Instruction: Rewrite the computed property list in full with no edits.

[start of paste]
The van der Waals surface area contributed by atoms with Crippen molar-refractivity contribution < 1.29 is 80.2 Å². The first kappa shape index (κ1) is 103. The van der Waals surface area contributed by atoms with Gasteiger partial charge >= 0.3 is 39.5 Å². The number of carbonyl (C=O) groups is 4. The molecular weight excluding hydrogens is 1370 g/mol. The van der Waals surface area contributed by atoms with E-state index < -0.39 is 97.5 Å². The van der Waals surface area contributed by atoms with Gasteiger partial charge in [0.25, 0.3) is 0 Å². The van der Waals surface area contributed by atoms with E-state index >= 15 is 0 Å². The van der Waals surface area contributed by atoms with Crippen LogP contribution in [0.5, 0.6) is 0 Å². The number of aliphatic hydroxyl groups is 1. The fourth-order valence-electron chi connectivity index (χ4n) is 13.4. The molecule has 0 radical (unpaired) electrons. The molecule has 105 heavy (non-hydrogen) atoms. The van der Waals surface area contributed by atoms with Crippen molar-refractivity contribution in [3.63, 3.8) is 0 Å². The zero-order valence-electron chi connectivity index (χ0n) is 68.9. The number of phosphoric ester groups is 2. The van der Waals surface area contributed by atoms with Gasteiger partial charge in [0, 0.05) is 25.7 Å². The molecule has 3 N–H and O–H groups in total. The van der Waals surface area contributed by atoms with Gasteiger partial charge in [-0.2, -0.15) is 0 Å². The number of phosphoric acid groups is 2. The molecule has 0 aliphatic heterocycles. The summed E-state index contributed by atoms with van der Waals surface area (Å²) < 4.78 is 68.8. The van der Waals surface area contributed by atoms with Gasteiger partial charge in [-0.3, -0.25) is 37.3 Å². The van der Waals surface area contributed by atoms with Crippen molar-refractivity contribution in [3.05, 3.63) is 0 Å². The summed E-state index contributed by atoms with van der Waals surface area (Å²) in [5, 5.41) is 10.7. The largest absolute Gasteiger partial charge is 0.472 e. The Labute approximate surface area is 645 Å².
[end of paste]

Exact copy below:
The van der Waals surface area contributed by atoms with Crippen molar-refractivity contribution < 1.29 is 80.2 Å². The first kappa shape index (κ1) is 103. The van der Waals surface area contributed by atoms with Gasteiger partial charge >= 0.3 is 39.5 Å². The number of carbonyl (C=O) groups is 4. The molecular weight excluding hydrogens is 1370 g/mol. The van der Waals surface area contributed by atoms with E-state index < -0.39 is 97.5 Å². The van der Waals surface area contributed by atoms with Gasteiger partial charge in [0.25, 0.3) is 0 Å². The van der Waals surface area contributed by atoms with E-state index >= 15 is 0 Å². The van der Waals surface area contributed by atoms with Crippen LogP contribution in [0.5, 0.6) is 0 Å². The number of aliphatic hydroxyl groups is 1. The fourth-order valence-electron chi connectivity index (χ4n) is 13.4. The molecule has 0 radical (unpaired) electrons. The molecule has 105 heavy (non-hydrogen) atoms. The van der Waals surface area contributed by atoms with Crippen molar-refractivity contribution in [3.63, 3.8) is 0 Å². The zero-order valence-electron chi connectivity index (χ0n) is 68.9. The number of phosphoric ester groups is 2. The van der Waals surface area contributed by atoms with Gasteiger partial charge in [0, 0.05) is 25.7 Å². The molecule has 3 N–H and O–H groups in total. The van der Waals surface area contributed by atoms with Gasteiger partial charge in [-0.2, -0.15) is 0 Å². The number of phosphoric acid groups is 2. The molecule has 0 aliphatic heterocycles. The summed E-state index contributed by atoms with van der Waals surface area (Å²) < 4.78 is 68.8. The van der Waals surface area contributed by atoms with Gasteiger partial charge in [-0.3, -0.25) is 37.3 Å². The van der Waals surface area contributed by atoms with Crippen molar-refractivity contribution in [3.05, 3.63) is 0 Å². The summed E-state index contributed by atoms with van der Waals surface area (Å²) in [5, 5.41) is 10.7. The largest absolute Gasteiger partial charge is 0.472 e. The Labute approximate surface area is 645 Å².